Constant current source problem

Discussion in 'Power Electronics' started by psoke0, Mar 31, 2017.

  1. psoke0

    Thread Starter Member

    Mar 31, 2017
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    hi im new here and this is my first post here. i really need your help guys. i have 5,1 v dc supply and i want charge 3,7 v li-ion battery with constant current im using a lm358 as a comparator and 2 transistors i build the circuit with simulation program it is working there but when i building it it doesnt work in real word :( i will post a picture of circuit down below. here is the problem. when battery is at 3,7 v its will charging it with constant current and when its reaches 4,1 v the comparator will shut off the power. in real life its just gives really low current then expected. here is the smulation curcuit
    first one is while charging with constant current. other one is when its reaches 4,08 v its cuts power. please share your ideas about why its not gives the current i want and why it is give so low current thank you

    1.png 2.png
     
  2. LesJones

    Well-Known Member

    Jan 8, 2017
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    The way that you have done the voltage sensing relies on the input voltage being exactly 5.1 volts. Also when the cell is fully charged you only have about 1 volt across the constant current circuit and about 0.7 volts of that is across the current sense resistor which only leaves 0.3 volts between the emitter and collector of Q2.

    Les.
     
  3. LesJones

    Well-Known Member

    Jan 8, 2017
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    The way that you have done the voltage sensing relies on the input voltage being exactly 5.1 volts. Also when the cell is fully charged you only have about 1 volt across the constant current circuit and about 0.7 volts of that is across the current sense resistor which only leaves 0.3 volts between the emitter and collector of Q2.

    Les.
     
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  4. psoke0

    Thread Starter Member

    Mar 31, 2017
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    thank you for reply.i think about that too :) so for order i can maintain the constant current i want i have to put higher voltage in input or remove R1 or make it less or put a low collector emiter voltage transistor for this to work right ?
     
  5. psoke0

    Thread Starter Member

    Mar 31, 2017
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    and also why is it gives low current when cell isnt fully charged cell is at 3,7 v but still not giving me the charging constant current i want why is that
     
  6. crutschow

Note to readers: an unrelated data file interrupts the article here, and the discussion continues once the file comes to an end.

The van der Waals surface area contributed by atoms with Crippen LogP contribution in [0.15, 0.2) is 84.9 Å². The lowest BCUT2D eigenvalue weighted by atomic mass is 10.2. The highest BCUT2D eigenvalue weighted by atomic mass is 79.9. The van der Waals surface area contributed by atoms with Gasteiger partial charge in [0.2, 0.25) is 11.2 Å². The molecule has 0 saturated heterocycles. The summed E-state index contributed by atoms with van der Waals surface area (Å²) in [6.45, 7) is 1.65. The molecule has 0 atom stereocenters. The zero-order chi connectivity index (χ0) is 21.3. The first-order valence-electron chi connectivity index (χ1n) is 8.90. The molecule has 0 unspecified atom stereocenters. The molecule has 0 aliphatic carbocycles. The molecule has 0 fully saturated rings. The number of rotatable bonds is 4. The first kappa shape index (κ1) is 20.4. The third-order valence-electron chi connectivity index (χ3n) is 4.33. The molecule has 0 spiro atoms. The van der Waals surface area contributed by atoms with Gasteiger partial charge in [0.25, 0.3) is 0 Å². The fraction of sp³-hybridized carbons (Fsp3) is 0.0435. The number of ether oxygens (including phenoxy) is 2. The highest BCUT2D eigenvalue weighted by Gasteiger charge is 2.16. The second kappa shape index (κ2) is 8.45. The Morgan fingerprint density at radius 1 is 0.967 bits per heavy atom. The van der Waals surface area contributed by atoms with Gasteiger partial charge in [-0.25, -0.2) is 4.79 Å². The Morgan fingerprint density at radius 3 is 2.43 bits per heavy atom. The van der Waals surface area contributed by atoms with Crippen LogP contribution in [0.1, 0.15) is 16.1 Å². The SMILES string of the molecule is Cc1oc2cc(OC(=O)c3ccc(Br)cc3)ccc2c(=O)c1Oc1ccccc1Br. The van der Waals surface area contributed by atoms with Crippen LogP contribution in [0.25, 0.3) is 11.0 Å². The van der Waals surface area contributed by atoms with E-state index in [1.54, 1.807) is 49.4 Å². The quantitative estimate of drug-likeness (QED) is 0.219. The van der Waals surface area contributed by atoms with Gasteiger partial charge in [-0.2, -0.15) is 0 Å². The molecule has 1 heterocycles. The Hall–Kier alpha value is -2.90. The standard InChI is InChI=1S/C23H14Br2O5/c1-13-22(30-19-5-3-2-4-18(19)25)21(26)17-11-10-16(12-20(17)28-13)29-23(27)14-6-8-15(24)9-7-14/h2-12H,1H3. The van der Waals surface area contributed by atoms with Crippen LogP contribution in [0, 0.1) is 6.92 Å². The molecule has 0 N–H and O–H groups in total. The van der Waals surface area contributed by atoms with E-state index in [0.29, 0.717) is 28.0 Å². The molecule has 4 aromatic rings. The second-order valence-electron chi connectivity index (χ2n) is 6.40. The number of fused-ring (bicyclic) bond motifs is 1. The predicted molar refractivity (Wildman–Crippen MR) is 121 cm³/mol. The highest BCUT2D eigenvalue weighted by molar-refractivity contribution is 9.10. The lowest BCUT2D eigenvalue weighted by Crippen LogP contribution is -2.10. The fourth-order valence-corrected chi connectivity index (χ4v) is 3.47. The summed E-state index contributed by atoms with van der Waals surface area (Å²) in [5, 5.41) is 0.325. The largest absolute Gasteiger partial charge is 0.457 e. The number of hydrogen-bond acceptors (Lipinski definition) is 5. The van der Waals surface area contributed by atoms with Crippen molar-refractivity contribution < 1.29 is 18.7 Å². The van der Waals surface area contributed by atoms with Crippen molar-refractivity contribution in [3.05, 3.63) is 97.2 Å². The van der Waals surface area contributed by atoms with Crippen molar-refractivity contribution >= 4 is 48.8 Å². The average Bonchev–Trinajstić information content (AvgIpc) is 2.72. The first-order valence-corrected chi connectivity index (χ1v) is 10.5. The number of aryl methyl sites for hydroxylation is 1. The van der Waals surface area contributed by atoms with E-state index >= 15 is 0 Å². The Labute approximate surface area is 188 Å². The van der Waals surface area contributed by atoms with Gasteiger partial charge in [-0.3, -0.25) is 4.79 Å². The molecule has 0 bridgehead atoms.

Expert

    Mar 14, 2008
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    Since my crystal ball is out for repair you will have to measure the voltage at all the nodes and post them here.
     
  7. psoke0

    Thread Starter Member

    Mar 31, 2017
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    you mean voltage across battery and Q2 and R1 right ?
     
  8. ian field

    AAC Fanatic!

    Oct 27, 2012
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    Even without studying it properly - it just doesn't look right.

    Exact full charge terminal voltage is far more important than accurately regulated constant current.
     
  9. psoke0

    Thread Starter Member

    Mar 31, 2017
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    no load battery voltage is 3,8 v. power supply is 5,1 v voltage across cell is 3,88 v , voltage across Q2 is about 0,94 V . voltage across R1 is about 0,03 V.

    edit: and also the current is battery getting charge is 0,04 amp :(
     
    Last edited: Mar 31, 2017
  10. LesJones

    Well-Known Member

    Jan 8, 2017
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    You can't remove R1 as that is your current sense resistor. You could reduce it to 0.5 ohm to save a little voltage drop. You are comparing the voltage across R3 with the battery voltage. That voltage will be 5.1 volts - your 1.02 volts reference voltage = 4.08 volts. The lower right hand voltmeter should read LESS than 1.02 volts as that should be the voltage between the bottom of R1 and the collector of Q2. I think you should be using a proper voltage reference in place of R3 so the charging voltage does not depend on the input being EXACTLY 5.1 volts. I susspect on the circuit that you have built that the input voltage is dropping below 5.1 volts.